Republican gubernatorial candidates criticize Crouch, Chambers during panel

Businessman Eric Doden, former Attorney General Curtis Hill, Lt. Gov. Suzanne Crouch and former Commerce Secretary Brad Chambers participate in a panel on Dec. 13, 2023. (Credit: Mark Curry).

Dec 13, 2023

Republican gubernatorial candidates attempted to separate themselves from their opponents during a panel discussion Wednesday, throwing cold water on some of the polices touted by Lt. Gov. Suzanne Crouch and former Commerce Secretary Brad Chambers. 

The candidates still haven’t officially debated each other, but Wednesday’s panel at Denton’s Legislative Conference gave each the opportunity to test their messaging ahead of the competitive and pricey May primary. 

Whoever wins will face the Democratic candidate in November, but the bigger challenge will likely be in May due to the strong Republican lean of the state.

Crouch, Chambers, former IEDC President Eric Doden and former Indiana Attorney General Curtis Hill all shared the stage at Wednesday’s conference, while Sen. Mike Braun responded via pre-recorded video messages. 

It was notably cordial for a rare gubernatorial primary with numerous credible contenders. None of the candidates critiqued each other by name, and even the policy critiques weren’t filled with much bite.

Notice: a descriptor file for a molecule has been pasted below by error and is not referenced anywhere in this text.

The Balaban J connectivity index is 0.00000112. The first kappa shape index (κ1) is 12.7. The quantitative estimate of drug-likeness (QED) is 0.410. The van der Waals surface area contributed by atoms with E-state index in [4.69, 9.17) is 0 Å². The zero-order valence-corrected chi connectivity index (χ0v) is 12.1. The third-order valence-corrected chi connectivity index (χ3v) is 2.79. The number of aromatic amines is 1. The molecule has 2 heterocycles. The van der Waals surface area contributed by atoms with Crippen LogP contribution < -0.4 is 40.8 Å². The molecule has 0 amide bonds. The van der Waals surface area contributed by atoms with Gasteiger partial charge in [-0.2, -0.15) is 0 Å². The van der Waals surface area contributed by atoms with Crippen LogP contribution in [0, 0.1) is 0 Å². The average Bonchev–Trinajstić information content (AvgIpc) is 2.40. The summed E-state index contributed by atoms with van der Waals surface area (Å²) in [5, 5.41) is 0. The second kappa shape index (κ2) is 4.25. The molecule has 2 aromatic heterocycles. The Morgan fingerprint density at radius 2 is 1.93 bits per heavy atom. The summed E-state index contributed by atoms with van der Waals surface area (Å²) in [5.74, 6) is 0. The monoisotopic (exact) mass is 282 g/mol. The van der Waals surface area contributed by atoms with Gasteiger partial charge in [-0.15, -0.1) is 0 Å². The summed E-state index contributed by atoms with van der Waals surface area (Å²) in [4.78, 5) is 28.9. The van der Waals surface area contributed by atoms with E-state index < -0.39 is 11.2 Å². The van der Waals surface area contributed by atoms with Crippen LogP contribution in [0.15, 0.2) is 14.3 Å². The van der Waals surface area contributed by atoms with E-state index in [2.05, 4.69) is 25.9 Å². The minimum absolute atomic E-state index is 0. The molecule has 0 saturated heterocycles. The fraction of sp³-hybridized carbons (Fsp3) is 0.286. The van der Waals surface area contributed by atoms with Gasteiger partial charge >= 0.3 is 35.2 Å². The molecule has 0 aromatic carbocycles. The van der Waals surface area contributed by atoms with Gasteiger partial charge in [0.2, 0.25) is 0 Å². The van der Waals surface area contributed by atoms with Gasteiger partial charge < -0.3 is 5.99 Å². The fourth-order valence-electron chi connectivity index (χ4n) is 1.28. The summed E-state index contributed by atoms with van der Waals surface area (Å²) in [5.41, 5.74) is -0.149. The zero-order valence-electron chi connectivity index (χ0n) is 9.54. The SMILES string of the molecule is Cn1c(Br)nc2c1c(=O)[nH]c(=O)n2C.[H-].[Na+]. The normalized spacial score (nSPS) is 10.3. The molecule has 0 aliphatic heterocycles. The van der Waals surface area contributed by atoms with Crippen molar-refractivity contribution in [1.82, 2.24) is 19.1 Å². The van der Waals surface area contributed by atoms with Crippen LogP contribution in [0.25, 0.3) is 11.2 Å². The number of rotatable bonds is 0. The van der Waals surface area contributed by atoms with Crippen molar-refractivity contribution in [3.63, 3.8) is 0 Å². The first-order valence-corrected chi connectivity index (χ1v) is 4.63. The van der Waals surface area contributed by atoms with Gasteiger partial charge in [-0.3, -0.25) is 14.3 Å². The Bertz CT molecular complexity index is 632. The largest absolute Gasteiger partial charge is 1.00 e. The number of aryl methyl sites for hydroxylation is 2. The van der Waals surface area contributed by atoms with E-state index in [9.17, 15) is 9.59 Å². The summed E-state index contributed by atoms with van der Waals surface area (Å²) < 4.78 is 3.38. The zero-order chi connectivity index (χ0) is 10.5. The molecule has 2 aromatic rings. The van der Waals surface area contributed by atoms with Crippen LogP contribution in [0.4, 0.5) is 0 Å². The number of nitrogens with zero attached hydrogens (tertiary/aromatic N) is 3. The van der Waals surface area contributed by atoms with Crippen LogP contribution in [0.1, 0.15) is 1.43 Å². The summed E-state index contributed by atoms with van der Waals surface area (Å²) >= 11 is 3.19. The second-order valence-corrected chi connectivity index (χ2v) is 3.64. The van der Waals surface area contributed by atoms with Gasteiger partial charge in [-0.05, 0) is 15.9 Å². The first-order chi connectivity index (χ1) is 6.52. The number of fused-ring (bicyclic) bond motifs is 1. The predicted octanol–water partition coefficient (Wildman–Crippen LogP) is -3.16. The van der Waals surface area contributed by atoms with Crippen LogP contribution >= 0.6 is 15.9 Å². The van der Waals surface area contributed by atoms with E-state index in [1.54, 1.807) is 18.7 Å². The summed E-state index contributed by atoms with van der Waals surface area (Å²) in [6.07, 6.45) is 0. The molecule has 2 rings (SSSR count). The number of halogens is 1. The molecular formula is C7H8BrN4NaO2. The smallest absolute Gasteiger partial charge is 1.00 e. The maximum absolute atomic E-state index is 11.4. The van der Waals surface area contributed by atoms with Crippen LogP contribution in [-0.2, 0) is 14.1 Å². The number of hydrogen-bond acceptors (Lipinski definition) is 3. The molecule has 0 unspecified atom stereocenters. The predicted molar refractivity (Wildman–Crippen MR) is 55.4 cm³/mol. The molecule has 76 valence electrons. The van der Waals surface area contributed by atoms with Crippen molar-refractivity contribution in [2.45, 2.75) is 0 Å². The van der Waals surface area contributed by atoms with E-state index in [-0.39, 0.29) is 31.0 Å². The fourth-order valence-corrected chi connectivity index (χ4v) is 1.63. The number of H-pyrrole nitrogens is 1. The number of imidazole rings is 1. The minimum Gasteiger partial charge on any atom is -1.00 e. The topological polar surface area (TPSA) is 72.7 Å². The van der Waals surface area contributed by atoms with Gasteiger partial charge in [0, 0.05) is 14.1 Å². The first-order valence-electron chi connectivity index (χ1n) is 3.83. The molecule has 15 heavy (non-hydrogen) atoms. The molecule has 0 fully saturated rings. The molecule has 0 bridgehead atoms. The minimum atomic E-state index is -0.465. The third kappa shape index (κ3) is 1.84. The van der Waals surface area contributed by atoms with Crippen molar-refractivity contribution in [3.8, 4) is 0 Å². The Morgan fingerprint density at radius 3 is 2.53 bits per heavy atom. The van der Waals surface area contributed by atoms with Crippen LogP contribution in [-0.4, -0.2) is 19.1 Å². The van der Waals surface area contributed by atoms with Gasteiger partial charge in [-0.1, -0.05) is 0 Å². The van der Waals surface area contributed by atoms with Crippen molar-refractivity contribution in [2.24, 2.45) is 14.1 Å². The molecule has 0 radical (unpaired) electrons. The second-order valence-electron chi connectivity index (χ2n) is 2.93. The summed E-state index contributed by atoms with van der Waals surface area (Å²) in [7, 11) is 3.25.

Here are the big takeaways from the panel discussion:

Hill goes far right on social issues

Hill didn’t miss an opportunity to paint himself as the most socially conservative candidate on the stage. In his opening statement, he referenced his opposition to Gov. Eric Holcomb’s mask mandate in 2020 due to concerns about its legality and later said he wanted to make sure critical race theory wasn’t taught in schools. 

“We’re witnessing on a day-to-day basis the manipulation of our justice system,” Hill said during his opening comments, “the weaponization of race and the sexualization of our children which is destroying our American way of life.”

The other candidates attempted to create their own lanes, too, using messaging we’ve already seen during the campaign. 

For Braun, that meant highlighting his past experience overseeing his business Meyer Distributing. Braun, who is still framing himself as an outsider in campaign ads, emphasized he would approach the government like he would any business. 

Crouch, who has also served as a state lawmaker and state auditor, highlighted her decades-worth of experience within state and local government. But, she also attempted to mention her plan to eliminate the income tax, a hallmark of her campaign, as often as possible.

Doden, who has released white papers on a diverse range of topics from zero cost adoption to a plan to “restore” downtown, tried to reference his proposals. He largely focused on the need for economic development across the whole state, including in small communities.

Chambers spent his time emphasizing his success as recent leader of the Indiana Economic Development Corp. During his tenure, he said the semi-quasi government agency attracted $33 billion worth of investment commitments during his tenure. In his opening statement he also emphasized a key difference between him and his opponents: He’s never ran for another office before. 

Candidates critique Crouch’s income tax cut plan

Crouch mentioned her plan to eventually phase out the state’s income tax multiple times during the panel, a cost of $8 billion annually to the state (and an additional $4 billion to local communities). But while she’s convinced it’s a great idea, her opponents are skeptical.